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Updates to the ABCA’s Standard Contracts

July 2024
Andrew Croft, Ellie Eastwood and Rhia Gould

We are delighted to have recently been involved, alongside the market’s insurers, in drafting the updated Association of Building Control Approvers (“ABCA”) standard contracts for the appointment of a Building Control Approver.

The Building Control Approver role, replacing that of the Approved Inspector, was introduced following the numerous changes under the Building Safety Act. From 6 April 2024, the new regime, with its applicable measures and controls, largely came into effect.

The new ABCA contracts are the standard form contracts for use by Building Control Approvers carrying out the new role.  They are based on and intended to be used in a similar way to the CIC/ACAI Contract for Appointment of an Approved Inspector (Third Edition 2020).

As discussed further in previous articles here and here, the key changes to the regime include:

  • Approved Inspectors have been replaced by registered Building Control Approvers, who may be organisations or individuals.
  • Building Control Approvers are now monitored/regulated by the Building Safety Regulator (“BSR”).
  • There are now minimum performance standards that Building Control Approvers must meet, and different classes based on competence and experience. To progress through the classes, and to maintain class position, there is mandatory CPD.
  • The BSR now has more powers to investigate and sanction Building Control Approvers.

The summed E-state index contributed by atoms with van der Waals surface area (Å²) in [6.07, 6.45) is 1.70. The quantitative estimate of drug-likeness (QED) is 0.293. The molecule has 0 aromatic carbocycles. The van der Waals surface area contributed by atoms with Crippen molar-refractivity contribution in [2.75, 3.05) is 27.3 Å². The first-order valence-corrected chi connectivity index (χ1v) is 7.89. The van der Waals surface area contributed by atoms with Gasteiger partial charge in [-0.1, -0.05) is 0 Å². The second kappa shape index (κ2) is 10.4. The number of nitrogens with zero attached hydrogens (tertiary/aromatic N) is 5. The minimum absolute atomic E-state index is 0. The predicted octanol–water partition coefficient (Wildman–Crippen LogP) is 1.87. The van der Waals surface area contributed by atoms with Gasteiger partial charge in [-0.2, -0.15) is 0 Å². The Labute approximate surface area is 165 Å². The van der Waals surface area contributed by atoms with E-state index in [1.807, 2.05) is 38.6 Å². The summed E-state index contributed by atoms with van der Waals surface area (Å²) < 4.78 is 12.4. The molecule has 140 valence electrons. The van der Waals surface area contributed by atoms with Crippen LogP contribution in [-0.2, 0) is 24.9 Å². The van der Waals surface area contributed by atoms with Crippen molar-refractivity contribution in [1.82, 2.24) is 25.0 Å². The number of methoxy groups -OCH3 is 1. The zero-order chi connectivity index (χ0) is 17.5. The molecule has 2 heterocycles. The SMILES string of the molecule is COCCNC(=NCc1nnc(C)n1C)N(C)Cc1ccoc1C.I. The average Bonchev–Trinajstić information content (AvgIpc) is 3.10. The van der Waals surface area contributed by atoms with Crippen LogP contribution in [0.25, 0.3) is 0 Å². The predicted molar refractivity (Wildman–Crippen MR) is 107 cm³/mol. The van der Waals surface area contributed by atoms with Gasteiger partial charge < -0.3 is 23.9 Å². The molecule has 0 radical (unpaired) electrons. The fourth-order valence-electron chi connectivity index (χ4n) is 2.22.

• There are more stringent measures in relation to “higher-risk building work” as per the Building Safety Act.

The new ABCA standard contracts seek to address the core components of the new regime and some of the risks associated with it. They include both a standard form and a short form (intended for use if the project value is less than £500,000 and for a domestic client).

Key changes to the standard contracts include the following:

  • They reflect the new terminology and statutory role.
  • There is now an express obligation on the client to give the Building Control Approver written notice when the project reaches each stage which requires an inspection.
  • There is an express obligation on the client to notify the Building Control Approver if it is not, or ceases to be, the person carrying out the works (for the purpose of Building Regulations approval).
  • The client is now entirely responsible for the design, construction and management of the project.
  • The risks for a Building Control Approver under the new duty holder regime are addressed. For example, the Building Control Approver is not responsible for failure of the client or other members of the project team to comply with their obligations under the dutyholder regime.
  • Where the Building Control Approver takes over unfinished work that is not subject to a final certificate (which is very common), it is entitled to rely on the documents prepared by the previous Building Control Approver.